Miso soup is a healthy, warming umami explosion, and incredibly easy to make. Want to win something quirky to cook it in? Read on.
There is nothing like moving to make you take all your shit out of your closets. And there is really nothing like taking all your shit out of your closets to make you finally second-guess that smug attitude of yours about other people’s conspicuous consumption. Smug, it turns out, does not look as great as you thought in those $250 jeans you failed to return after three years, or in your husband’s Jesus Christ, Is It A Bathing Suit Or Shorts from high school. Not so great, let me tell you. Not so great.
When you move three weeks after the earthquake in Haiti, it’s especially hard to feel good about teaching your kids fancy new grown-up words as you repeatedly bruise your knees on the corners of unopened moving boxes. It’s hard, even, to find the good in feeling bad about that.
I’m still working on that one. In the meantime, I’m making pot law jokes and doing my best to become known around my new town as That Lady from Freecycle. The one they’d never heard of a month ago. The one whose two-story cat perch and second blender and tempered glass computer desk they now count among their own possessions. The one, though, who held out on them when it came to this beautiful, time-worn French copper pot from the now-extinct Sur La Table collection. She wanted to give it to someone she felt like she already knew. Someone she’d fed in the Umami Kitchen. Maybe someone such as yourself.
Among many other family meals sourced from near and far, this pot has made more than a few servings of miso soup in its day. If ever a food could cure the paradoxical ills of over- and under-consumption in one steaming bowl, miso soup might be just the one for the job.
Like many Japanese dishes, miso soup starts with dashi, a simple broth of simmered kombu (an umami superstar among dried sea vegetables) and dried bonito flakes. To make the dashi into miso soup, you simply add a heaping spoonful of miso (a fermented soy—and sometimes rice or barley—product) and whatever vegetables, starches and proteins you like. If you’ve never cooked with these ingredients before, don’t be intimidated. The process is very simple, and the results are very good. You’ll often hear people who grew up eating Japanese food talk about miso soup as the ultimate comfort food. Although I didn’t grow up with it, I couldn’t agree more. It’s a wholesome, holistic take on comfort, one that soothes both with its deep, rich flavors and with its obvious nutritive benefits.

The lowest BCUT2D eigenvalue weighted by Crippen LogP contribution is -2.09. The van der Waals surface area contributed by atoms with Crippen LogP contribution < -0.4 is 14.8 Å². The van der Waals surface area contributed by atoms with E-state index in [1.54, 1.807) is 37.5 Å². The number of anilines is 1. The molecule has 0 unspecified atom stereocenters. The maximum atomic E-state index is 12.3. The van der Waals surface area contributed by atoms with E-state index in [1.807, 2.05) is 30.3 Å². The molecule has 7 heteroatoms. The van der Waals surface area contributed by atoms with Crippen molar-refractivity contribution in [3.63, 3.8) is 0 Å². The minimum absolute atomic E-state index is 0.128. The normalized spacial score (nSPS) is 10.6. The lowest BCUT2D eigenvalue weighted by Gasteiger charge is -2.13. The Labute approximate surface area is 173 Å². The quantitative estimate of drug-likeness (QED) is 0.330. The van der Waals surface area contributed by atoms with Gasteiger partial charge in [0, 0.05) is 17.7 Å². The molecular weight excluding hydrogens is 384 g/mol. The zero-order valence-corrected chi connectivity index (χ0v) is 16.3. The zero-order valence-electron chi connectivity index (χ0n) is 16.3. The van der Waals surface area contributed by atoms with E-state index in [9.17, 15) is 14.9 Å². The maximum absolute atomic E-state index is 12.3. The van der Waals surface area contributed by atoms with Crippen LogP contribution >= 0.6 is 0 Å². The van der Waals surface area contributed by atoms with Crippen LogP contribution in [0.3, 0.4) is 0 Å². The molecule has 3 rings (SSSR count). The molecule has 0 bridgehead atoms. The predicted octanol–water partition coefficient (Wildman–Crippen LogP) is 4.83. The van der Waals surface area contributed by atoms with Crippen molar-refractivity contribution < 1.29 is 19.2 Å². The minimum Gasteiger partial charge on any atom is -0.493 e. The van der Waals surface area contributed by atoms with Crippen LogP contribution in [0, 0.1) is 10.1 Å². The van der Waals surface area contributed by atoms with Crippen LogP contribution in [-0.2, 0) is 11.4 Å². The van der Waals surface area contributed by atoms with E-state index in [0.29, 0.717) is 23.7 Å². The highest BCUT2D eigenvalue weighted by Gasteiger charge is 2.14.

So. A genuine soup recipe for a genuine pot. This pot does not come in a svelte new box or with a shiny manufacturer’s warranty, but it does come with a piece of my heart and my home and a respectable measure of culinary history. If you think any of that would make you happy, I’d really like you to have it. For a chance to win, leave a comment letting me know what is the first dish you’d want to cook in this storied pot before midnight on Monday, March 8, 2010. I’ll choose the winner at random from the valid entries to be announced in next week’s post.
Adapted from JustHungry.com, which is a great place to learn about Japanese food. Serves 2.
1 4-inch-square piece kombu
4 cups cold water
1 handful bonito flakes
1/2 cup diced silken tofu
2 Tablespoons shiro miso paste
Sliced scallions, for garnish
Optional: sliced wild mushrooms and baby spinach leaves, or really whatever else your little heart desires
1. Place the kombu in a medium pot. You don’t need to rinse it, even if the package says you do (Maki at Just Hungry suggests you don’t rinse it, because the white powder on the outside is full of umami.) Pour in the water. Let sit for at least 20 minutes, ideally overnight.
2. Bring the water with the kombu in it to a boil. When it boils, turn down the heat and let it simmer very gently for 10 minutes. Then turn off the heat and add the bonito flakes. Let steep for 10 minutes, then strain the broth into a clean pot and return to a low boil. Ladle out about a quarter cup of the broth into a small bowl and reserve.
3. If you are adding any ingredients that need to cook for more than a minute or so (mushrooms, for example, could use about 5 minutes to simmer), add them now. When they are nearly done, add the diced tofu and any other ingredients, such as baby spinach, that need just a few seconds of cooking.
4. Into the small bowl of reserved broth, whisk in the miso paste with a fork until there are no lumps. Pour the miso mixture into the pot and stir to combine. Remove from the heat after just a few seconds—miso does not like to be overcooked. Ladle into bowls and serve.